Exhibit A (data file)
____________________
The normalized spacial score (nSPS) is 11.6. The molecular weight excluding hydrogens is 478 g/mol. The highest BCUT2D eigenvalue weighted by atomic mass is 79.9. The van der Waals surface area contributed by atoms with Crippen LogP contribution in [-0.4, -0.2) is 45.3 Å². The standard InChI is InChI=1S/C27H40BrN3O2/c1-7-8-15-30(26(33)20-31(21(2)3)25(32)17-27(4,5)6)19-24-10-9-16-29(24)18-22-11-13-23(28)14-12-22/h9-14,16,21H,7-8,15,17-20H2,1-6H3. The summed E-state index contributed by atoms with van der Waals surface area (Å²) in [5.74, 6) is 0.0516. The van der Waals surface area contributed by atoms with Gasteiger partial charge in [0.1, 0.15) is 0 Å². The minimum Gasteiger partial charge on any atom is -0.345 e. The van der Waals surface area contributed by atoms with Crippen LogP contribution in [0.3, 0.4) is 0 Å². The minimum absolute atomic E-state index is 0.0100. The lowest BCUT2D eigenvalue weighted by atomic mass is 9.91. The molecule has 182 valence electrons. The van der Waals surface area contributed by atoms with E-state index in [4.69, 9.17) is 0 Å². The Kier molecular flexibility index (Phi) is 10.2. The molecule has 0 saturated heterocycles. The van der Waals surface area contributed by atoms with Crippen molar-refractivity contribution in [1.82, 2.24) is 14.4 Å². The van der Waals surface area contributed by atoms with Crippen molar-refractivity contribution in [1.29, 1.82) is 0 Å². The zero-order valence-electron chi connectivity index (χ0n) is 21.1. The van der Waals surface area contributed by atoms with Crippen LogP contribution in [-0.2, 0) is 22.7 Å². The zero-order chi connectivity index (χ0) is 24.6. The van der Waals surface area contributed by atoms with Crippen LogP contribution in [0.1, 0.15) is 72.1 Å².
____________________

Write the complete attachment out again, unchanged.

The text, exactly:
The normalized spacial score (nSPS) is 11.6. The molecular weight excluding hydrogens is 478 g/mol. The highest BCUT2D eigenvalue weighted by atomic mass is 79.9. The van der Waals surface area contributed by atoms with Crippen LogP contribution in [-0.4, -0.2) is 45.3 Å². The standard InChI is InChI=1S/C27H40BrN3O2/c1-7-8-15-30(26(33)20-31(21(2)3)25(32)17-27(4,5)6)19-24-10-9-16-29(24)18-22-11-13-23(28)14-12-22/h9-14,16,21H,7-8,15,17-20H2,1-6H3. The summed E-state index contributed by atoms with van der Waals surface area (Å²) in [5.74, 6) is 0.0516. The van der Waals surface area contributed by atoms with Gasteiger partial charge in [0.1, 0.15) is 0 Å². The minimum Gasteiger partial charge on any atom is -0.345 e. The van der Waals surface area contributed by atoms with Crippen LogP contribution in [0.3, 0.4) is 0 Å². The minimum absolute atomic E-state index is 0.0100. The lowest BCUT2D eigenvalue weighted by atomic mass is 9.91. The molecule has 182 valence electrons. The van der Waals surface area contributed by atoms with E-state index in [4.69, 9.17) is 0 Å². The Kier molecular flexibility index (Phi) is 10.2. The molecule has 0 saturated heterocycles. The van der Waals surface area contributed by atoms with Crippen molar-refractivity contribution in [1.82, 2.24) is 14.4 Å². The van der Waals surface area contributed by atoms with Crippen molar-refractivity contribution in [1.29, 1.82) is 0 Å². The zero-order valence-electron chi connectivity index (χ0n) is 21.1. The van der Waals surface area contributed by atoms with Crippen LogP contribution in [-0.2, 0) is 22.7 Å². The zero-order chi connectivity index (χ0) is 24.6. The van der Waals surface area contributed by atoms with Crippen LogP contribution in [0.1, 0.15) is 72.1 Å².